R. Todd Stephens wrote a great article that was published in DMReview a little while back that talks about the evolution toward Collaborative Metadata. I just ran across it a little while ago and I thought it was a great read. He uses the term Metadata 2.0 and I think that is a really good way to describe what collaborative metadata is and how we have progressed from the Web 1.0 world to the Web 2.0 world by integrating user based content and collaboration in many of the web apps that are seen today.
Metadata by nature is collaborative. Knowledge is spread out across an organization. The business users have knowledge about what a data item means and technical architects know how a data item is transformed on its way into the data warehouse.
Users are learning more all the time. They are given tasks that teach them more about the business every day. This knowledge needs to be gathered for others to use. Users need to be empowered share this knowledge in the easiest way possible. By giving them instant access to a consolidated information base, they can learn and integrate their new knowledge into the enterprise.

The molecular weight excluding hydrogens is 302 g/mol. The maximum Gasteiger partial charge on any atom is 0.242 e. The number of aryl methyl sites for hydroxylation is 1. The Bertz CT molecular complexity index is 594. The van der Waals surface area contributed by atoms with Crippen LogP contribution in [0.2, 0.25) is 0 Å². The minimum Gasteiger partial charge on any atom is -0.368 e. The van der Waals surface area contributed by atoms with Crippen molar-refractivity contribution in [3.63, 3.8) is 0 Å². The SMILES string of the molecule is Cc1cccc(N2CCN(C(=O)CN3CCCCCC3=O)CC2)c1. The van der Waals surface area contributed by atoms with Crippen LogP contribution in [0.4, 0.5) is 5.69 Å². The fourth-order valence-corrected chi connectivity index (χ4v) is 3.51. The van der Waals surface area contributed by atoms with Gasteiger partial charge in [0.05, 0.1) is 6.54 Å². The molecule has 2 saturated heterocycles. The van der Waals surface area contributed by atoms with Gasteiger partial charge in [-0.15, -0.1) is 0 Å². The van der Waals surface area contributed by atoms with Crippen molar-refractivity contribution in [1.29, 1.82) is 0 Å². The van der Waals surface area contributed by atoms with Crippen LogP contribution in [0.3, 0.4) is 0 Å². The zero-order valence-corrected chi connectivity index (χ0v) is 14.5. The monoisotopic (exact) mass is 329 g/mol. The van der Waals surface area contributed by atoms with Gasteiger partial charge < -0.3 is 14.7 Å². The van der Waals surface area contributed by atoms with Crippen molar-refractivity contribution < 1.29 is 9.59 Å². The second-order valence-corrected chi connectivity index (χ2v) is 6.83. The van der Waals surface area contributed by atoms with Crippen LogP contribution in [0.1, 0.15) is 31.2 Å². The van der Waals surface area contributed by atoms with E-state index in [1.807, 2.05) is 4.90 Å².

Metadata is something that takes active management. Metadata collaboration is an active process where an organization must share, collaborate, and manage the metadata life cycle. If an organization doesn’t manage their metadata, it will get out of control.
Metadata can be presented in a fashion that enables collaboration. To enable this collaboration, we have to present the metadata in a fashion that allows users to update the metadata and bring it up to date. Wikipedia is a good example. Users submit articles, updates, and corrections to the Wikipedia online encyclopedia. Editors monitor the changes and moderate the changes to keep the quality high.
In the next article in this series, I’ll begin talking about how to implement a collaborative metadata platform using some simple tools – a couple of them I wrote to help out.